Counts the head voice in one voice
Singing research: vocal folds filmed at the transition to the head voice
Vienna - A balanced passagio, i.e. an inaudible transition from the chest to the head voice, is one of the most important qualities of classical singers. A group of vocal researchers, including the Austrian Christian Herbst, have now recorded the vocal folds during this change of register using innovative camera technology and have determined that there are many ways up.
"It was amazing," said Herbst: "With ten test subjects, we found four different strategies for singing through the upper passagio." The participants in the study published in "Plos One" were professional sopranos. An endoscopic camera was inserted through their noses and the vocal folds were filmed for the first time at 20,000 frames per second. This speed of recordings is necessary in order to be able to observe anything at all - the vocal folds of a soprano vibrate up to 1,000 times per second.
Anatomy and strategy
Before studying biophysics and his current position at the Institute for Cognitive Biology at the University of Vienna, Herbst himself worked as a vocal teacher for many years. "The passagio has of course been a topic for centuries. How do you get that under control? There are many different theories, especially for the upper passagio. Now we see: This is probably because people actually do very different things - even the professionals . " In the experiment, vocal experts assessed the audibility of the register change - the more the vibration patterns of the vocal folds varied, the easier it was to hear the transition.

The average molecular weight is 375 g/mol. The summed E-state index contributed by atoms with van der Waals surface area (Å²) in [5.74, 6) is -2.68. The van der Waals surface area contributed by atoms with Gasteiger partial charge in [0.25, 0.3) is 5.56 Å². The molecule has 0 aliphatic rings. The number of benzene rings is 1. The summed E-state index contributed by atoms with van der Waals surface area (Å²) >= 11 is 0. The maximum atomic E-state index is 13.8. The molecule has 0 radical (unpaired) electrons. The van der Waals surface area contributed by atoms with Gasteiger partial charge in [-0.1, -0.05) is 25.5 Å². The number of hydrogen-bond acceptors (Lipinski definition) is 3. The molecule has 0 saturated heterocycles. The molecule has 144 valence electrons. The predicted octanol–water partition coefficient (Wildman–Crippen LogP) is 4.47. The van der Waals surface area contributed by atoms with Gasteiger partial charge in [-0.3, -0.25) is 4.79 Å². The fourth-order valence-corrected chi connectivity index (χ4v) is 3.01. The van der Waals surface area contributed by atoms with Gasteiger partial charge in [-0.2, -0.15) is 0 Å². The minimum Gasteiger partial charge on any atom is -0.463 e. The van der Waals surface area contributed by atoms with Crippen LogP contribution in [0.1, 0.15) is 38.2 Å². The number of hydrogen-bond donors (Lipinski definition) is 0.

One can only speculate about the reasons for the many different techniques. They could be anatomical or related to training in a particular subject. "There is a lot that we don't know yet. Actually, we don't know the reason why a voice becomes a lyrical or a dramatic soprano," said Herbst. While lyrical sopranos have a "lighter" voice in terms of volume, timbre and load-bearing capacity, the dramatic soprano has greater impact - the roles in the classical opera repertoire can be divided according to these criteria.
In any case, the new empirical data could mean a breakthrough for vocal pedagogy. Herbst: "We are two steps away from using it." One thing is clear: the mechanical processes of the voice when changing registers are more complex than assumed. "That will have to be reflected in new vocal pedagogical concepts," said Herbst. The results would also show that the transfer of individual strategies from teachers to students can by all means miss the target, namely individual disposition. "We will investigate this further in the interests of less voice-friendly teaching."
A difficulty for the didactic implementation is the limited possibility to consciously control and verbalize the processes beyond singing intuition. Singers' self-descriptions of what they do with their vocal mechanics have proven to be of limited use in experiments. The singer's "inner conception" of the processes of the voice is sometimes far removed from reality if one observes the vocal apparatus empirically in action. (APA, 4.5.2017)
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